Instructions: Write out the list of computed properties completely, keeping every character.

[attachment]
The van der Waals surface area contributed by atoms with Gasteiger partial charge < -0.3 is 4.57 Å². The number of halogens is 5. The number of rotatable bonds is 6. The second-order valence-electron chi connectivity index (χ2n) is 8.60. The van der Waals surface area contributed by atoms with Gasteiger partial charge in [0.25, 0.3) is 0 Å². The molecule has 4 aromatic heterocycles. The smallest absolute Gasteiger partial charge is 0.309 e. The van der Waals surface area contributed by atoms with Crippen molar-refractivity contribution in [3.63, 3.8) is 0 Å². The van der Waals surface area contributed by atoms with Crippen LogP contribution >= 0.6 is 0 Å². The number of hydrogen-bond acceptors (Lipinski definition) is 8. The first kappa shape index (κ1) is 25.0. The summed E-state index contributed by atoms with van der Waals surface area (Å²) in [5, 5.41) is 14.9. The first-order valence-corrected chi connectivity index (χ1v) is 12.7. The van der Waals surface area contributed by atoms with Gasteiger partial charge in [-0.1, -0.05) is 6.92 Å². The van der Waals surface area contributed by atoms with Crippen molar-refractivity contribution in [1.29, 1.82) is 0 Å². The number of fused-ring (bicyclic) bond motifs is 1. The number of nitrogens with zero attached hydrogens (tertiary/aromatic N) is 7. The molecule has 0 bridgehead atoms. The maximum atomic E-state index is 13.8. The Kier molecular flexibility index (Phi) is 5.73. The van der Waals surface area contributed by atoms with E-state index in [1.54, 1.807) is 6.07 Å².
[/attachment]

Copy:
The van der Waals surface area contributed by atoms with Gasteiger partial charge < -0.3 is 4.57 Å². The number of halogens is 5. The number of rotatable bonds is 6. The second-order valence-electron chi connectivity index (χ2n) is 8.60. The van der Waals surface area contributed by atoms with Gasteiger partial charge in [0.25, 0.3) is 0 Å². The molecule has 4 aromatic heterocycles. The smallest absolute Gasteiger partial charge is 0.309 e. The van der Waals surface area contributed by atoms with Crippen molar-refractivity contribution in [3.63, 3.8) is 0 Å². The van der Waals surface area contributed by atoms with Crippen LogP contribution >= 0.6 is 0 Å². The number of hydrogen-bond acceptors (Lipinski definition) is 8. The first kappa shape index (κ1) is 25.0. The summed E-state index contributed by atoms with van der Waals surface area (Å²) in [5, 5.41) is 14.9. The first-order valence-corrected chi connectivity index (χ1v) is 12.7. The van der Waals surface area contributed by atoms with Gasteiger partial charge in [-0.1, -0.05) is 6.92 Å². The van der Waals surface area contributed by atoms with Crippen molar-refractivity contribution in [1.29, 1.82) is 0 Å². The number of fused-ring (bicyclic) bond motifs is 1. The number of nitrogens with zero attached hydrogens (tertiary/aromatic N) is 7. The molecule has 0 bridgehead atoms. The maximum atomic E-state index is 13.8. The Kier molecular flexibility index (Phi) is 5.73. The van der Waals surface area contributed by atoms with E-state index in [1.54, 1.807) is 6.07 Å².